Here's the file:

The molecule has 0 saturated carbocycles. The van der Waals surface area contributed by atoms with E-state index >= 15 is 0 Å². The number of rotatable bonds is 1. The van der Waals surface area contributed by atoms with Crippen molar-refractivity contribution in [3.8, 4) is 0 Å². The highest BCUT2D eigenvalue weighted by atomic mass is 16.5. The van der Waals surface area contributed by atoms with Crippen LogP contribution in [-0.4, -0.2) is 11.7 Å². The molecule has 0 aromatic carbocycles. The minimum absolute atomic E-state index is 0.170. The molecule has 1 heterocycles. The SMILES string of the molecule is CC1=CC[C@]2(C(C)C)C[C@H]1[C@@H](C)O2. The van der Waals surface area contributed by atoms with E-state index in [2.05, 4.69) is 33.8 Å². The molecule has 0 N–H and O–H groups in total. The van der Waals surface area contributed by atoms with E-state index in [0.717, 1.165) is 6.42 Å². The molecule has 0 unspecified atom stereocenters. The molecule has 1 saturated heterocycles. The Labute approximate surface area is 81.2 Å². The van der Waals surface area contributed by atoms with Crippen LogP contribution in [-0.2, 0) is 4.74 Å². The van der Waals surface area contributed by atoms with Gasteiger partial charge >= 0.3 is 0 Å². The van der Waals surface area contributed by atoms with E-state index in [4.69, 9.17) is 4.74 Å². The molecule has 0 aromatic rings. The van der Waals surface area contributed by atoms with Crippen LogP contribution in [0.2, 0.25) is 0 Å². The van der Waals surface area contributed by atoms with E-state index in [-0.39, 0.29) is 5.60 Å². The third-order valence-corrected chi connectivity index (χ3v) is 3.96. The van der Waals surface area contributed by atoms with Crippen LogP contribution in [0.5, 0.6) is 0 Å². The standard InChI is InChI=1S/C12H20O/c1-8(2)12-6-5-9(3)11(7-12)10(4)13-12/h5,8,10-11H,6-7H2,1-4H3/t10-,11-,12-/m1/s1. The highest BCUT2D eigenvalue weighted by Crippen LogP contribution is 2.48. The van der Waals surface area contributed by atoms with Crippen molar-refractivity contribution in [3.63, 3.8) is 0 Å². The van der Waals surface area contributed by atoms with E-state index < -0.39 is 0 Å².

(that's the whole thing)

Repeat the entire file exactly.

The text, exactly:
The molecule has 0 saturated carbocycles. The van der Waals surface area contributed by atoms with E-state index >= 15 is 0 Å². The number of rotatable bonds is 1. The van der Waals surface area contributed by atoms with Crippen molar-refractivity contribution in [3.8, 4) is 0 Å². The highest BCUT2D eigenvalue weighted by atomic mass is 16.5. The van der Waals surface area contributed by atoms with Crippen LogP contribution in [-0.4, -0.2) is 11.7 Å². The molecule has 0 aromatic carbocycles. The minimum absolute atomic E-state index is 0.170. The molecule has 1 heterocycles. The SMILES string of the molecule is CC1=CC[C@]2(C(C)C)C[C@H]1[C@@H](C)O2. The van der Waals surface area contributed by atoms with E-state index in [2.05, 4.69) is 33.8 Å². The molecule has 0 N–H and O–H groups in total. The van der Waals surface area contributed by atoms with E-state index in [0.717, 1.165) is 6.42 Å². The molecule has 0 unspecified atom stereocenters. The molecule has 1 saturated heterocycles. The Labute approximate surface area is 81.2 Å². The van der Waals surface area contributed by atoms with Crippen LogP contribution in [-0.2, 0) is 4.74 Å². The van der Waals surface area contributed by atoms with Gasteiger partial charge >= 0.3 is 0 Å². The van der Waals surface area contributed by atoms with E-state index in [4.69, 9.17) is 4.74 Å². The molecule has 0 aromatic rings. The van der Waals surface area contributed by atoms with Crippen LogP contribution in [0.2, 0.25) is 0 Å². The van der Waals surface area contributed by atoms with E-state index in [-0.39, 0.29) is 5.60 Å². The third-order valence-corrected chi connectivity index (χ3v) is 3.96. The van der Waals surface area contributed by atoms with Crippen LogP contribution in [0.5, 0.6) is 0 Å². The standard InChI is InChI=1S/C12H20O/c1-8(2)12-6-5-9(3)11(7-12)10(4)13-12/h5,8,10-11H,6-7H2,1-4H3/t10-,11-,12-/m1/s1. The highest BCUT2D eigenvalue weighted by Crippen LogP contribution is 2.48. The van der Waals surface area contributed by atoms with Crippen molar-refractivity contribution in [3.63, 3.8) is 0 Å². The van der Waals surface area contributed by atoms with E-state index < -0.39 is 0 Å².